Green Flash Road Warrior – Green Flash’s summer seasonal imperial rye IPA combines Columbus and Mosaic hops, rich crystal and spicy rye malts pave the way for Mosaic and Amarillo dry hopping to boldly shine through in the finish. 9% ABV/San Diego, CA/Ratebeer 98/Availabilty: decent

Deep Ellum Wealth & Taste – Deep Ellum’s latest barrel aged bomber is a strong, golden Belgian-style Ale brewed with Muscat grape juice, Grapefruit peel, rose hips and chamomile flowers and partially aged in Missouri White Oak barrels that spent the last seven to eight years housing Chardonnay in Napa. 9.4% ABV/Dallas, TX/Ratebeer 93/Availability: limited

Ballast Point Piper Down Scotch Ale – Using UK Maris Otter malt, roasted barley, UK hops and low fermentation temperatures, Ballast Point then let the brew’s sweet complexity build over a three-hour boil. Full of roasted caramel flavor. 5.8% ABV/San Diego, CA/Ratebeer 83/Availabilty: limited

Ballast Point Tongue Buckler Imperial Red – A gigantic hoppy & malty imperial red ale from the hop-czars that are Ballast Point. Comes in bombers. 10% ABV/San Diego, CA/Ratebeer 98/Availability: limited

Free Weekend Tastings, 6-8pm

Friday

 Boulevard The Calling IPA

Epic Lil Brainless Raspberries

Founders Black Rye

Urban Family Citron Noir

Saturday

Hops & Grain Greenhouse #19

Real Ale Red King Imperial Red

Thirsty Planet Thirsty Goat Amber

One more random thing we’ll open up

Sahara’s Blog #3: ‘Tis the Saison

Beer has long been heralded as the beverage of choice among members of the working class, and with good reason. Beer is rich in nutrients and high in calories, making it a perfect source of sustenance for the laborer.

It can be argued (and believe me, it has) that beer provided a resource essential to the development of civilization. Ancient peoples all over the world were consuming beer from dawn to dusk, as they labored in the fields under the hot sun. In Scandinavia, the Old Norse farmers were sustained by drinking ӧl, a gruit brewed with bitter herbs and malted barley. Egyptian pyramid builders lived on a diet of bread, butter, and a thick, sweet beer called Hqt (“heket”).

Over the centuries, people began to dissect and elucidate the mystical science behind the brewing process, gradually refining their techniques, and leading to the development of specific regional styles.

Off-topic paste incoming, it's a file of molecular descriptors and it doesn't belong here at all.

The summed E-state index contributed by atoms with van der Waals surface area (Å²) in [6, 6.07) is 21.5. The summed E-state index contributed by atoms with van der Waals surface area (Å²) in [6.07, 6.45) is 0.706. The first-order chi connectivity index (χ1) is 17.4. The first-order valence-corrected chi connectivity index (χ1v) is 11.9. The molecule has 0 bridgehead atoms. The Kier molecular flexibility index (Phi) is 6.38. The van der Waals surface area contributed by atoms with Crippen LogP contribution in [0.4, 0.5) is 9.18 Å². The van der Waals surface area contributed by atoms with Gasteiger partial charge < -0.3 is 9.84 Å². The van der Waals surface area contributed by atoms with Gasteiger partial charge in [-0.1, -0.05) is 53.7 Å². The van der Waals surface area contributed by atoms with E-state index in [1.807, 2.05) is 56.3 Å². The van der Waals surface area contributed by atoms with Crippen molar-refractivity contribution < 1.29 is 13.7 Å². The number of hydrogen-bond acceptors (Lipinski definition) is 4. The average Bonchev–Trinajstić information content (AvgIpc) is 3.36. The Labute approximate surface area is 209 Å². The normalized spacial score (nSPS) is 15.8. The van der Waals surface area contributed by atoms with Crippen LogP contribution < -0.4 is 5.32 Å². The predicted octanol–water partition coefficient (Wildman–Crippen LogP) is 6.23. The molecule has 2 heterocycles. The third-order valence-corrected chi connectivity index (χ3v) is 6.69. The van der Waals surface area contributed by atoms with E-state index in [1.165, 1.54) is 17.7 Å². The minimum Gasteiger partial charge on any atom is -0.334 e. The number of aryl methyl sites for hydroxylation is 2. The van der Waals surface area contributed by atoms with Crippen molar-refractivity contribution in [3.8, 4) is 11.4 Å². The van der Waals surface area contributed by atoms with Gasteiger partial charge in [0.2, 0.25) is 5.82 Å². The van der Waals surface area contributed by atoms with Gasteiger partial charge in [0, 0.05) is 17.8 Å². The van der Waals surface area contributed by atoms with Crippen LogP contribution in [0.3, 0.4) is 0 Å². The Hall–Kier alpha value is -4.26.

As cities grew and sanitation became more and more of a concern, beer provided an elegant solution to the problem of unpotable drinking water, and in the 1700s, low-alcohol “session” beers that could be consumed all day began to sprout up all over Europe. These beers took on a wide variety of forms. In London markets, the Porter became the token drink of the working man, as was evidenced by the popularity of specialty taverns called Porterhouses. In the mines of Dortmund in Western Germany, the Dortmunder Export evolved to fill a similar niche.

In the French-speaking farming villages of Southern Belgium, in a region known as Wallonia, the Saison was born, out of this same necessity.

The word “Saison” means “season” in French. This is reflective of the seasonal nature of these first rustic “farmhouse” beers, as they were brewed from materials harvested in the fall, allowed to ferment throughout the winter, and were consumed by farmers in the summer (in the days before refrigeration, airlocks, and sanitizer, beer was ideally fermented in colder months, as the low temperatures suppressed bacterial infections and insect infestations).

Saisons once varied enormously from town-to-town and farm-to-farm. While the majority of modern commercial Saisons contain an all-malt grain bill, original variations included anything from spelt to rye to wheat, to whatever else was leftover from that year’s harvest.

Most of these early Saisons were extensively hopped, since hops act as a natural preservative, and these beers were meant to keep all summer long, and into the following harvest. They were also typically flavored with an array of botanicals from the surrounding area.

Today, we think of a Saison as a very spicy beer. I don’t mean spicy in the way we Texans usually do. I mean it has a clove-like, peppery quality to it. This can come from the addition of adjuncts like coriander, orange peel, grains of paradise, etc., but it can also come from—and indeed it can be argued that it should primarily come from—the yeast. This kind of spice is called a “phenol”. Phenols are also responsible for the “barnyard” funkiness often associated with Saisons.